Apprenticeships: A guide for parents

School leavers in the UK have an increasing number of options for progression routes after they finish their GCSEs. From A-levels, further education courses and university, the choices available are varied and require a great deal of consideration. An additional option which is becoming more popular with school leavers and parents alike are apprenticeships, as they provide a great way of earning a salary whilst getting a recognised qualification. In this article we’ve put together a brief guide on apprenticeships for parents, to clarify what options are available as well as the benefits that doing an apprenticeship can bring for your child.


Why do an apprenticeship?


Unlike with a course at college or university, an apprentice actually gets paid a real wage or salary whilst working towards a regulated qualification. As an employee they are entitled to many of the same rights that other employees enjoy, such as entitlement to annual leave. They can also be a great way for your child to get their foot in the door of a particular industry, whilst they also provide an excellent opportunity to gain work experience. With apprenticeships steadily increasing in popularity, they are becoming a more valued and acceptable route into the workforce as an alternative to college or university. Completing an apprenticeship may even prove to be a better option as there is no prospect of accumulating any student debt.


What apprenticeships are available?


You can now start an apprenticeship in a huge number of industries, from traditional vocations such as hairdressing and plumbing to more specialist white collar professions such as marketing and accountancy. Depending on what existing qualifications your child has in terms of GCSEs or A-levels, there are also different qualification levels available. Intermediate apprenticeships at Level 2 might be more suitable for your child if they only have a few GCSEs at grades A-C. By contrast, advanced apprenticeships at Level 3 are equivalent to A-levels and might therefore be more suitable if your child has attained five or more GCSEs. Another option could be to do a degree apprenticeship, although entry onto these would usually require a Level 3 qualification such as A-levels.


How do apprentices spend their time?


Around 80% of an apprenticeship is spent working and learning in the employer’s workplace, whilst the remainder of that time is usually allocated to attending classes with a local training provider or college. Your child will therefore be provided with a structured learning and working routine should they choose to undertake an apprenticeship. The length of time it takes to complete an apprenticeship can vary and often depends on the type and level of the qualification being undertaken. For example, an intermediate apprenticeship at Level 2 might take at least a year, whilst a Level 3 advanced apprenticeship would likely take longer to complete. Depending on what previous grades the apprentice has received in GCSE Maths and English, your child may be required to gain those or similar qualifications such as Functional Skills during their apprenticeship.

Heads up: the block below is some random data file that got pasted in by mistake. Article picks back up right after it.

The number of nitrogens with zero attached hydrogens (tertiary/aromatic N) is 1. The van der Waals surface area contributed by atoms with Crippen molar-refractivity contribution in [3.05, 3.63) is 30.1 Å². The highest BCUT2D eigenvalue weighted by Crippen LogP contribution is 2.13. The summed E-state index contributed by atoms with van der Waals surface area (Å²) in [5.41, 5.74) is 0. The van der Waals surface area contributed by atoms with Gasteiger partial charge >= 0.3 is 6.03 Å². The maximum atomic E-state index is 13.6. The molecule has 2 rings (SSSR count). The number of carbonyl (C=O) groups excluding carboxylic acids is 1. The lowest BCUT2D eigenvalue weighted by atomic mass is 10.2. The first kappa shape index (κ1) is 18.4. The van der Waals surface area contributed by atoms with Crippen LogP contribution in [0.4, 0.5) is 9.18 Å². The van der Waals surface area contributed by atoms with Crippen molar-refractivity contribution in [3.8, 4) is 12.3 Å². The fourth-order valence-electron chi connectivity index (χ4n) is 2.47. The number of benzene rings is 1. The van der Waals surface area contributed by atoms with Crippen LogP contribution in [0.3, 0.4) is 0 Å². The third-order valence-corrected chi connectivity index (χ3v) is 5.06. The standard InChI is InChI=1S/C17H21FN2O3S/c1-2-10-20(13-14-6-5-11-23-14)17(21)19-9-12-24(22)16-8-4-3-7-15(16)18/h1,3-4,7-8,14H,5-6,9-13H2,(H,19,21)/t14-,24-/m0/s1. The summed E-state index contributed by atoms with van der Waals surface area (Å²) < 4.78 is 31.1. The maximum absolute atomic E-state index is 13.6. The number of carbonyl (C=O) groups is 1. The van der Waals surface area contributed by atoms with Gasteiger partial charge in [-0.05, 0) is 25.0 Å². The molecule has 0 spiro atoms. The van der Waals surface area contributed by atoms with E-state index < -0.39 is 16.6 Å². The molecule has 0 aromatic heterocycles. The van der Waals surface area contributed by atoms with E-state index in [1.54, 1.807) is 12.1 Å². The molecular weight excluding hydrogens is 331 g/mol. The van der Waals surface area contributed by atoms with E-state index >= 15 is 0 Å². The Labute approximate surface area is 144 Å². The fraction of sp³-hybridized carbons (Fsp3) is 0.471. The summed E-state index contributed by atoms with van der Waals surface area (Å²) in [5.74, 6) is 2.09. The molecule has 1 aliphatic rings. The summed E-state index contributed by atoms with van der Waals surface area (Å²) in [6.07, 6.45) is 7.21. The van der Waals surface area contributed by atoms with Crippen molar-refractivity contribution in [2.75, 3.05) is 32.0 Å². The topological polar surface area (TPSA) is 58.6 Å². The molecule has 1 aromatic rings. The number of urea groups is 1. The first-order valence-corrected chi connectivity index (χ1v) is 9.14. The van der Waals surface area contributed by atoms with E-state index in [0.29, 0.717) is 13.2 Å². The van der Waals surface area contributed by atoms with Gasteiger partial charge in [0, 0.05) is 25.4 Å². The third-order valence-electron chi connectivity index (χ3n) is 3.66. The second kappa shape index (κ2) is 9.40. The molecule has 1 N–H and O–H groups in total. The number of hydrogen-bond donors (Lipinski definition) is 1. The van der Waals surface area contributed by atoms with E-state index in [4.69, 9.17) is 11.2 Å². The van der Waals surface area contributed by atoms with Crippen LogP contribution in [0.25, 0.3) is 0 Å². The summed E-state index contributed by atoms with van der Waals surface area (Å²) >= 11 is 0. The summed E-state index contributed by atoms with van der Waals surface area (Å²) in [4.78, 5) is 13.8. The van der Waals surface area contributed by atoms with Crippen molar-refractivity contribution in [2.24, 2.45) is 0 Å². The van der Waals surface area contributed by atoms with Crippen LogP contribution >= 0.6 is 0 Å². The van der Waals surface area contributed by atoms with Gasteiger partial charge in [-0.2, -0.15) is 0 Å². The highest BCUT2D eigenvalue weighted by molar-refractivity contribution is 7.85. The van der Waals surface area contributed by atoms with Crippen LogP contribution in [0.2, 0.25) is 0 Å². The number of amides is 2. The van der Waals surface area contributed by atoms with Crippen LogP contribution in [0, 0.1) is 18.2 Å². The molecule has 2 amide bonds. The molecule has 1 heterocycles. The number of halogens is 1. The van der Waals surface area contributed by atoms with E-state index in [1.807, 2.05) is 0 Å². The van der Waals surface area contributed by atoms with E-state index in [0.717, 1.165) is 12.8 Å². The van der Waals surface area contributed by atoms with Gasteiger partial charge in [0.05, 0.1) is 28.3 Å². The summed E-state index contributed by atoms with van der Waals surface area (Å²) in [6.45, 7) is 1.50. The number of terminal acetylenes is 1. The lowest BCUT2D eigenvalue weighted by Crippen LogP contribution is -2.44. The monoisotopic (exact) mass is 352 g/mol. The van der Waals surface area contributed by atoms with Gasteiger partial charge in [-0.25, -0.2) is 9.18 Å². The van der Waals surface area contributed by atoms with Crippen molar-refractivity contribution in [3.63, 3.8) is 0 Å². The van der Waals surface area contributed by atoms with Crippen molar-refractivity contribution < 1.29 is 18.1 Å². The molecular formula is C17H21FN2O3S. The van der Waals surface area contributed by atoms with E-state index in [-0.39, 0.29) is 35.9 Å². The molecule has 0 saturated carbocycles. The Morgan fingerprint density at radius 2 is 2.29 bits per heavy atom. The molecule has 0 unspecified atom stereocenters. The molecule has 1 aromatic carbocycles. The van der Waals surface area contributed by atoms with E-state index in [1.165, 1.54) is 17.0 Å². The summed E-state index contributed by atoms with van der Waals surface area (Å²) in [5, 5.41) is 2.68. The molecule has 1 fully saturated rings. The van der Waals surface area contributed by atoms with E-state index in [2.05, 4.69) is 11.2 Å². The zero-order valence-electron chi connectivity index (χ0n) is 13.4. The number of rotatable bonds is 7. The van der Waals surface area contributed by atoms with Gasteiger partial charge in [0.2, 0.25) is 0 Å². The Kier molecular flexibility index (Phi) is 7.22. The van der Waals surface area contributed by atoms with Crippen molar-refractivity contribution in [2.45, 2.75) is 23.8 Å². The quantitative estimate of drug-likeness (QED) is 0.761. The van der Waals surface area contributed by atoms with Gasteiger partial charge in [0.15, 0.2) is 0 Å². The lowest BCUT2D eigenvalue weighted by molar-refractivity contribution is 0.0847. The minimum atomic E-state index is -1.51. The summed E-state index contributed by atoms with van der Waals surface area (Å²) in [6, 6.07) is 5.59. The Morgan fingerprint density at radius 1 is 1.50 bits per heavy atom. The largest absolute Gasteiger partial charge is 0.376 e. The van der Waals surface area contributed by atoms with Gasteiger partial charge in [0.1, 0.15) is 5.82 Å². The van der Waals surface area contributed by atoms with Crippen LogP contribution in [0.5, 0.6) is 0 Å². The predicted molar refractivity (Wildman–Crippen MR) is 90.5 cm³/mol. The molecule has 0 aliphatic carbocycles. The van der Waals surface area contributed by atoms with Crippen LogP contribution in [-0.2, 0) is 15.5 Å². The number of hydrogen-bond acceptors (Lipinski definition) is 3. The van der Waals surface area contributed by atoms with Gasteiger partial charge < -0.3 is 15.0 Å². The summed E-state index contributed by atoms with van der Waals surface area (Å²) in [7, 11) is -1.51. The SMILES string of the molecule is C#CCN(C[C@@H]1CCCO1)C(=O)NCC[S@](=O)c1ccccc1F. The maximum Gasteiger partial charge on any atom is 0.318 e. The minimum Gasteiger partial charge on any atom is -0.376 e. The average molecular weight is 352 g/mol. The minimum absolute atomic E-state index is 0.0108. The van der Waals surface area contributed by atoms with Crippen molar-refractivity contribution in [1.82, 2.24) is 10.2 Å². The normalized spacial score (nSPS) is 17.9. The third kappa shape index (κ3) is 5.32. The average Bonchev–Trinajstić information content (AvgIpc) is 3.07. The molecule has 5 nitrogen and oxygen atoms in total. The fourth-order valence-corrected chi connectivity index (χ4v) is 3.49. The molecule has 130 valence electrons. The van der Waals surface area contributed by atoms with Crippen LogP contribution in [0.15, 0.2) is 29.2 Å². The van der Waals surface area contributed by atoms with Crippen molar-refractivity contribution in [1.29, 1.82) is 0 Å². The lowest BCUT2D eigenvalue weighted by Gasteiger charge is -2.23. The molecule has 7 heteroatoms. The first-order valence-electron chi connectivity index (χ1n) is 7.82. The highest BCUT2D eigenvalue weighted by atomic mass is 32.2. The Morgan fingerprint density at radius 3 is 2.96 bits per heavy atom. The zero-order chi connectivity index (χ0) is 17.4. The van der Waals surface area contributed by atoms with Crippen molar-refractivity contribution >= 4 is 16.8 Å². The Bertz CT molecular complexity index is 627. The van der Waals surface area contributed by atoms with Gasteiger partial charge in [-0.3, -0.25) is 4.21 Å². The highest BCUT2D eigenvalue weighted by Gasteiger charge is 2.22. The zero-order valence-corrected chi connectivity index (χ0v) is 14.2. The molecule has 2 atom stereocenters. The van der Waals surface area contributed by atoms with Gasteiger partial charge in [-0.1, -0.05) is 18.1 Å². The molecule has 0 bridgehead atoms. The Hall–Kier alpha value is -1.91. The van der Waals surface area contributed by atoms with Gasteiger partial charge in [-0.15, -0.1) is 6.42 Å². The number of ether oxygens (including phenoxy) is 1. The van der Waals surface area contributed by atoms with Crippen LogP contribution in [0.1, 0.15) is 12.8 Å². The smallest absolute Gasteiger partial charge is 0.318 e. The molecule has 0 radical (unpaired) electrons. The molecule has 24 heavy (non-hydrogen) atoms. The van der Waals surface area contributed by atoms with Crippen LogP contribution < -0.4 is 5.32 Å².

What costs are involved for apprentices and how much do they earn?


The good news is that apprentices are under no obligation to cover the cost of their qualification or training fees, as this is usually covered by the apprenticeship levy which is paid for by the employer running the apprenticeship. This same principle also applies to degree apprenticeships, meaning that there is usually no student debt for degree apprentices. As an apprentice your child should also be entitled to sick pay and enrolment into a pension scheme. Whilst there are no training costs for apprentices, the minimum wage for apprenticeships is somewhat lower than for other employers. As of April 2021 the minimum wage for apprentices is £4.30 per hour regardless of their age. Degree apprenticeships can however pay a higher salary, with some even paying up to £18,000 per year.


How do you find an apprenticeship?


Finding an apprenticeship shouldn’t be too much of a difficult task, especially as employers are being given greater financial incentives to offer them. Websites such as gov.uk have a ‘Find an apprenticeship’ search portal which enables you to search for apprenticeships according to factors such as industry, location and qualification level. The portal also lists apprenticeships that are provided by disability confident employers, which mean be of benefit if your child has a disability. Alternatively, you can also look for apprenticeship vacancies in job sites, local newspapers and on employer’s websites.